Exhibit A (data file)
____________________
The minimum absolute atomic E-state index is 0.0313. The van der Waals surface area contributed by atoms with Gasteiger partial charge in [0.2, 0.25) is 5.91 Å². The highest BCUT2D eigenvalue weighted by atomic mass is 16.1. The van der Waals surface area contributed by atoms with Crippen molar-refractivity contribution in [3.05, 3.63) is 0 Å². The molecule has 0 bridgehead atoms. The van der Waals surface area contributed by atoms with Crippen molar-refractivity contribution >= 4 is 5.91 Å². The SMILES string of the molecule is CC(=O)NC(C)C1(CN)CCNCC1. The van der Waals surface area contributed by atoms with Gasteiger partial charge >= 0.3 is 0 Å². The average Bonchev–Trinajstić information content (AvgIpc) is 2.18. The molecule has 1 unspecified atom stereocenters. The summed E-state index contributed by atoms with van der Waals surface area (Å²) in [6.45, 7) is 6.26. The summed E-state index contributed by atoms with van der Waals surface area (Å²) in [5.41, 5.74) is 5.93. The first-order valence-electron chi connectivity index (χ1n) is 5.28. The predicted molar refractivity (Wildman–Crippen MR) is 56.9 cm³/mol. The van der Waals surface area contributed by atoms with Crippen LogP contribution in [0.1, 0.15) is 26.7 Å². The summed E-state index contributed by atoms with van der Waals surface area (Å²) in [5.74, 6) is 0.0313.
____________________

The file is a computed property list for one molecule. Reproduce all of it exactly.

The minimum absolute atomic E-state index is 0.0313. The van der Waals surface area contributed by atoms with Gasteiger partial charge in [0.2, 0.25) is 5.91 Å². The highest BCUT2D eigenvalue weighted by atomic mass is 16.1. The van der Waals surface area contributed by atoms with Crippen molar-refractivity contribution in [3.05, 3.63) is 0 Å². The molecule has 0 bridgehead atoms. The van der Waals surface area contributed by atoms with Crippen molar-refractivity contribution >= 4 is 5.91 Å². The SMILES string of the molecule is CC(=O)NC(C)C1(CN)CCNCC1. The van der Waals surface area contributed by atoms with Gasteiger partial charge >= 0.3 is 0 Å². The average Bonchev–Trinajstić information content (AvgIpc) is 2.18. The molecule has 1 unspecified atom stereocenters. The summed E-state index contributed by atoms with van der Waals surface area (Å²) in [6.45, 7) is 6.26. The summed E-state index contributed by atoms with van der Waals surface area (Å²) in [5.41, 5.74) is 5.93. The first-order valence-electron chi connectivity index (χ1n) is 5.28. The predicted molar refractivity (Wildman–Crippen MR) is 56.9 cm³/mol. The van der Waals surface area contributed by atoms with Crippen LogP contribution in [0.1, 0.15) is 26.7 Å². The summed E-state index contributed by atoms with van der Waals surface area (Å²) in [5.74, 6) is 0.0313.